She Stoops to Conquer

By Oliver Goldsmith; C. Moore Smith | Go to book overview

Dramatis Personæ.
[THE CAST OF THE CHARACTERS AT COVENT GARDEN IN 1773.]
MEN.
Sir Charles Marlow. . . MR. GARDNER.
Young Marlow (his son). . MR. LEWES.
Hardcastle. . . . . . . MR. SHUTER.
Hastings. . . . . . . . . MR. DUBELLAMY.
Tony Lumpkin. . . . . . MR. QUICK.
Diggory. . . . . . . . MR. SAUNDERS.
WOMEN.
Mrs. Hardcastle. . . . . MRS. GREEN.
Miss Hardcastle. . . . . MRS. BULKLEY.
Miss Neville. . . . . . MRS. KNIVETON.
Maid. . . . . . . . . MISS WILLEMS.
Landlord, Servants, &c., &c.

Prologue.

By David Garrick, Esq.

Enter MR. WOODWARD, dressed in black, and holding a handkerchief to his eyes.

Excuse me, Sirs, I pray--I can't yet speak--
I'm crying now--and have been all the week.
"'Tis not alone this mourning suit," good masters:
"I've that within" for which there are no plasters!
Pray, would you know the reason why I'm crying?
The Comic Muse, long sick, is now a-dying!
And if she goes, my tears will never stop;
For, as a player, I can't squeeze out one drop:
I am undone, that's all--shall lose my bread--
I'd rather--but that's nothing--lose my head.
When the sweet maid is laid upon the bier,
Shuter and I shall be chief mourners here.
To her a mawkish drab of spurious breed,
Who deals in Sentimentals, will succeed!
Poor Ned and I are dead to all intents;
We can as soon speak Greek as Sentiments!
Both nervous grown, to keep our spirits up,

-7-

Notes for this page

Add a new note
If you are trying to select text to create highlights or citations, remember that you must now click or tap on the first word, and then click or tap on the last word.
One moment ...
Default project is now your active project.
Project items
Notes
Cite this page

Cited page

Style
Citations are available only to our active members.
Buy instant access to cite pages or passages in MLA 8, MLA 7, APA and Chicago citation styles.

(Einhorn, 1992, p. 25)

(Einhorn 25)

(Einhorn 25)

1. Lois J. Einhorn, Abraham Lincoln, the Orator: Penetrating the Lincoln Legend (Westport, CT: Greenwood Press, 1992), 25, http://www.questia.com/read/27419298.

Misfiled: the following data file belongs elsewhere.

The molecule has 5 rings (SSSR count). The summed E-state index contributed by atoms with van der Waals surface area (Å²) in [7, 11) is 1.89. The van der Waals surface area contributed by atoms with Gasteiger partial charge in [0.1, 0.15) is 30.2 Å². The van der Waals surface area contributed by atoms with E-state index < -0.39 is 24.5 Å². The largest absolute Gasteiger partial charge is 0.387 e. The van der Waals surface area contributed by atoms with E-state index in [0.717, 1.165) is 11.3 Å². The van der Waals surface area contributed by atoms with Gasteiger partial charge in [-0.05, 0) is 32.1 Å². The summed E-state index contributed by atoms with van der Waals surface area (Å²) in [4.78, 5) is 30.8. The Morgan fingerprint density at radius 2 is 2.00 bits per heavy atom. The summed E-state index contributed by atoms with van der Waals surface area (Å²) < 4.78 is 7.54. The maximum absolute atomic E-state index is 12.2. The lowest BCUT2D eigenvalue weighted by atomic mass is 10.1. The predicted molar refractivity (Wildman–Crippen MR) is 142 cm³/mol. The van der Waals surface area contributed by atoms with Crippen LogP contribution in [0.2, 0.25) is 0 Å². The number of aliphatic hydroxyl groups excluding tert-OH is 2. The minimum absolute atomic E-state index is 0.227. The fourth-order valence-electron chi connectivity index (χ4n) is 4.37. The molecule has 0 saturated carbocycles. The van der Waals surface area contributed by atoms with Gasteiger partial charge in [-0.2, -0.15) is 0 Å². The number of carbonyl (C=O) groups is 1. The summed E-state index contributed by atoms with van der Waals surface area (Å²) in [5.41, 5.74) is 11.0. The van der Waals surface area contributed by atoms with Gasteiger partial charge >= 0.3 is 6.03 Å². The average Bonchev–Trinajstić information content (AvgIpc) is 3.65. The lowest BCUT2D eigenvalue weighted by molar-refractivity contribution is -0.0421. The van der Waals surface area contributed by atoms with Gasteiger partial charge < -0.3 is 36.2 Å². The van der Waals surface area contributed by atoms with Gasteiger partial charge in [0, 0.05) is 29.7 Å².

Note: primary sources have slightly different requirements for citation. Please see these guidelines for more information.

Cited page

Bookmark this page
She Stoops to Conquer
Table of contents

Table of contents

  • Title Page 3
  • [dedication] to Samuel Johnson, Ll.D. 5
  • Dramatis Personæ. - [the Cast of the Characters at Covent Garden in 1773.] 7
  • Prologue. 8
  • Act I 9
  • Act II 30
  • Act III 64
  • Act IV 82
  • Act V 104
  • Epilogue. 125
  • Epilogue, 127
Settings

Settings

Typeface
Text size Smaller Larger Reset View mode
Search within

Search within this book

Look up

Look up a word

  • Dictionary
  • Thesaurus
Please submit a word or phrase above.
Print this page

Print this page

Why can't I print more than one page at a time?

Help
Full screen
Items saved from this book
  • Bookmarks
  • Highlights & Notes
  • Citations
/ 130

matching results for page

    Questia reader help

    How to highlight and cite specific passages

    1. Click or tap the first word you want to select.
    2. Click or tap the last word you want to select, and you’ll see everything in between get selected.
    3. You’ll then get a menu of options like creating a highlight or a citation from that passage of text.

    OK, got it!

    Cited passage

    Style
    Citations are available only to our active members.
    Buy instant access to cite pages or passages in MLA 8, MLA 7, APA and Chicago citation styles.

    "Portraying himself as an honest, ordinary person helped Lincoln identify with his audiences." (Einhorn, 1992, p. 25).

    "Portraying himself as an honest, ordinary person helped Lincoln identify with his audiences." (Einhorn 25)

    "Portraying himself as an honest, ordinary person helped Lincoln identify with his audiences." (Einhorn 25)

    "Portraying himself as an honest, ordinary person helped Lincoln identify with his audiences."1

    1. Lois J. Einhorn, Abraham Lincoln, the Orator: Penetrating the Lincoln Legend (Westport, CT: Greenwood Press, 1992), 25, http://www.questia.com/read/27419298.

    Cited passage

    Thanks for trying Questia!

    Please continue trying out our research tools, but please note, full functionality is available only to our active members.

    Your work will be lost once you leave this Web page.

    Buy instant access to save your work.

    Already a member? Log in now.

    Search by... Author
    Show... All Results Primary Sources Peer-reviewed

    Oops!

    An unknown error has occurred. Please click the button below to reload the page. If the problem persists, please try again in a little while.